Does Modi understand Biden's plans for the Indo-Pacific?

We should be wary, for the renewed tension between the US and China is not in India’s best interest

Are we on the same page? Indian prime minister Narendra Modi at a joint conference with US president Joe Biden (photo: National Herald archives)
Are we on the same page? Indian prime minister Narendra Modi at a joint conference with US president Joe Biden (photo: National Herald archives)

Kumar Ketkar

The general election in India has entered an uncertain phase and is less predictable than it was even a month back.

The Modi government, as is known, expects to return to power for the third consecutive term with an overwhelming majority, though BJP leaders have admitted that ‘ab ki baar 400 paar’ was meant to motivate party workers and should not be taken literally.

At the same time, several commentators and the opposition parties seem to be equally convinced that the ruling party is heading towards a decisive defeat. They believe that the government is on its way out and its tally may well come down to 200 or so, well short of the majority mark of 272 seats in the Lok Sabha, when results are declared on 4 June.

Even as pundits and politicians keep their fingers crossed, US policymakers and their counterparts in India are staying the course, either pretending that the bonhomie between the two countries will continue because of the common concerns and interests, or because they believe that Narendra Modi will come back to power and so further strengthening the relationship is worthwhile.

It seems the US state department does not feel that the Donald Trump challenge is a serious one. Nor does the state apparatus in India believe (or at least, it does not display doubt) that there is any major electoral challenge to Narendra Modi.

So, both governments went ahead and agreed to a visit to India by the US national security advisor, Jake Sullivan, and a meeting with his counterpart in India, Ajit Doval.

However, the visit, which was scheduled for 17 April, was suddenly postponed, ostensibly because of the grave situation in West Asia and the deepening of the Russia–Ukraine conflict.

The Biden administration considers India a close ally in the Indo-Pacific to counter-balance China’s ambitions in the region. The US has invested hugely in Narendra Modi, personally and politically, believing that he will be the force in the region which will protect American interests.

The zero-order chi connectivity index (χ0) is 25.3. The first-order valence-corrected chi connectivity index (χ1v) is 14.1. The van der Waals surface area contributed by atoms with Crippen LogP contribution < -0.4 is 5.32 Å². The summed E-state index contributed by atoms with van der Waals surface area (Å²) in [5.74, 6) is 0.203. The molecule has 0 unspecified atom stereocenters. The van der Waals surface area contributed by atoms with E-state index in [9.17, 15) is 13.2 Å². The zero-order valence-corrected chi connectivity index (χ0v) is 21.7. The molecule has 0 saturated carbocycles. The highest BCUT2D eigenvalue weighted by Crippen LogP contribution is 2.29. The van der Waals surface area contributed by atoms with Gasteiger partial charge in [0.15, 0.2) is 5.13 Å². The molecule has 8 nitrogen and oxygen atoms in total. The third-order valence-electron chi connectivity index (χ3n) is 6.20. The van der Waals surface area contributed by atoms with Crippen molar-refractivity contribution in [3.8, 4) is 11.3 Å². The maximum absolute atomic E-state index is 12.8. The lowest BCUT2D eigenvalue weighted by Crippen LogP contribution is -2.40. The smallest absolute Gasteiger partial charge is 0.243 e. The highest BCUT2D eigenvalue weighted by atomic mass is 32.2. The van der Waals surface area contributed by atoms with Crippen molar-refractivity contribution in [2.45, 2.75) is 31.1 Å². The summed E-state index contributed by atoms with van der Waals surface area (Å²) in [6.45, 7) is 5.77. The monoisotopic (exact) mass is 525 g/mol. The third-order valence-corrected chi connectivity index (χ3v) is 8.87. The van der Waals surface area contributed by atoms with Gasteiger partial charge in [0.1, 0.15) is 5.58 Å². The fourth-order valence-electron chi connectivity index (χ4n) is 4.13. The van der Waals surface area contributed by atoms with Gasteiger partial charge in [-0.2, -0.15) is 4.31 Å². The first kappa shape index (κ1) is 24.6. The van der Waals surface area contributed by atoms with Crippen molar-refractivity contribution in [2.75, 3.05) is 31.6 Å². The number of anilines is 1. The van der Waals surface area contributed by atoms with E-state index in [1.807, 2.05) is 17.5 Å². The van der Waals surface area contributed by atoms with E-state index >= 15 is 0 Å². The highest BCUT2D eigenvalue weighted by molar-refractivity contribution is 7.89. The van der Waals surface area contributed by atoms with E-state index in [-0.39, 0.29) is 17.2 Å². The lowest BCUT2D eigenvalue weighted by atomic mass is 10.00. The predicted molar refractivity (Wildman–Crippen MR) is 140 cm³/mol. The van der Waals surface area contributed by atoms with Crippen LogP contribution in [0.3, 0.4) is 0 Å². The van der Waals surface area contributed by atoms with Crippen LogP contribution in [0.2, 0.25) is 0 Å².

The American establishment is obsessed with the rising Chinese influence and is going all out to contain its threat.

Only last week, US president Joe Biden hosted Japanese prime minister Fumio Kishida and held what is believed to be a crucial Oval Office meeting. The agenda was, of course, the consolidation of strategic partnership in the Indo-Pacific. A wide range of critical sectors for joint action were discussed, including the plan to establish a “military–industrial council”, which will work out co-production of defence weapons and also items related to integrating anti-missile defence systems between the US, Australia and Japan.

India must understand the American game and not get trapped in the Sino-American power play.

The concept of a ‘free and open Indo-Pacific region’, as promoted by the US, is not really aimed at creating conditions for sustainable development of the region's economies. Playing along with the US in implementing this concept is extremely dangerous for India because of its obvious anti-Chinese orientation.

Indeed, India should behave as the leader of the global south and not as a lackey.

The US-promoted initiative of the FOIP (free and open Indo-Pacific) is particularly counterproductive for the countries of the global south, because it will impose an obligation on countries in the South to support the anti-Chinese agenda of the United States.

Washington’s activities—through the creation of alliances that the US controls in unequal partnerships—cannot lead to stabilisation of the situation.

On the contrary, they force China to take retaliatory steps including military initiatives. They can only lead to the development and proliferation of a network of Chinese naval bases. That, in turn, will add to India’s national security risks, not reduce them.

Thankfully, Indo-Russian relations have been mutually beneficial so far. If India takes the initiative towards more comprehensive cooperation with Russia, particularly in the energy sector and with preferential prices for hydrocarbons, Russia will be able to act as a mediator in the dialogue between New Delhi and Beijing. It will also help bring down the tension between India and China on the Line of Actual Control.


India is, indeed, the largest economy in the region as far as its size is concerned, notwithstanding huge internal problems of poverty, underdevelopment and considerable backwardness and inequality.

Recognising India’s uneven development, the US is offering some technological systems. India’s foreign secretary Vinay Kwatra met the US deputy secretary of defense Kathleen Hicks last week (13 April) to discuss the possibility of bilateral military engagements and technological cooperation.

Overall, India must conduct international relations from a position of strength, as a sovereign and independent nation.

We must not succumb to subtle or not-so-subtle pressures exerted by the US, which is perusing a narrow and irrational objective of both confronting and containing China.

Kumar Ketkar is an Indian writer, journalist and outgoing member of the Rajya Sabha

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